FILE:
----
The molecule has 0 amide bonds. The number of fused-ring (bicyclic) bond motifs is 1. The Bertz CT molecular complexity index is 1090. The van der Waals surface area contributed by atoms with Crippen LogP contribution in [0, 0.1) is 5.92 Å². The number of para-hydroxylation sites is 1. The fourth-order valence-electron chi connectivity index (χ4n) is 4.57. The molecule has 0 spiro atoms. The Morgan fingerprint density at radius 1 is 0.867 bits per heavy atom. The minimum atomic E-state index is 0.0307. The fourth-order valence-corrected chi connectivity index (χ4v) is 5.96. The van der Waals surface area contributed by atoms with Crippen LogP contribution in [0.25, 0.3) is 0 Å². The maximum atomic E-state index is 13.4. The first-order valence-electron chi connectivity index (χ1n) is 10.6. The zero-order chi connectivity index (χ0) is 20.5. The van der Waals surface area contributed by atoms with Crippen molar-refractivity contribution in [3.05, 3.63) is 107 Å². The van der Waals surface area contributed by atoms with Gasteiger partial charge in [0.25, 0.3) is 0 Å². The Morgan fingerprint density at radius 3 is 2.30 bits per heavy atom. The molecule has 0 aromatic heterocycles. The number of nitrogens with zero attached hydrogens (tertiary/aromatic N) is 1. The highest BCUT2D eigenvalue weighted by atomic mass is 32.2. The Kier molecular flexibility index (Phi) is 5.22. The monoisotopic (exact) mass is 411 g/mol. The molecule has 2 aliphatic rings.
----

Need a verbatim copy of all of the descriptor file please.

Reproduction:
The molecule has 0 amide bonds. The number of fused-ring (bicyclic) bond motifs is 1. The Bertz CT molecular complexity index is 1090. The van der Waals surface area contributed by atoms with Crippen LogP contribution in [0, 0.1) is 5.92 Å². The number of para-hydroxylation sites is 1. The fourth-order valence-electron chi connectivity index (χ4n) is 4.57. The molecule has 0 spiro atoms. The Morgan fingerprint density at radius 1 is 0.867 bits per heavy atom. The minimum atomic E-state index is 0.0307. The fourth-order valence-corrected chi connectivity index (χ4v) is 5.96. The van der Waals surface area contributed by atoms with Crippen LogP contribution in [0.25, 0.3) is 0 Å². The maximum atomic E-state index is 13.4. The first-order valence-electron chi connectivity index (χ1n) is 10.6. The zero-order chi connectivity index (χ0) is 20.5. The van der Waals surface area contributed by atoms with Crippen molar-refractivity contribution in [3.05, 3.63) is 107 Å². The van der Waals surface area contributed by atoms with Gasteiger partial charge in [0.25, 0.3) is 0 Å². The Morgan fingerprint density at radius 3 is 2.30 bits per heavy atom. The molecule has 0 aromatic heterocycles. The number of nitrogens with zero attached hydrogens (tertiary/aromatic N) is 1. The highest BCUT2D eigenvalue weighted by atomic mass is 32.2. The Kier molecular flexibility index (Phi) is 5.22. The monoisotopic (exact) mass is 411 g/mol. The molecule has 2 aliphatic rings.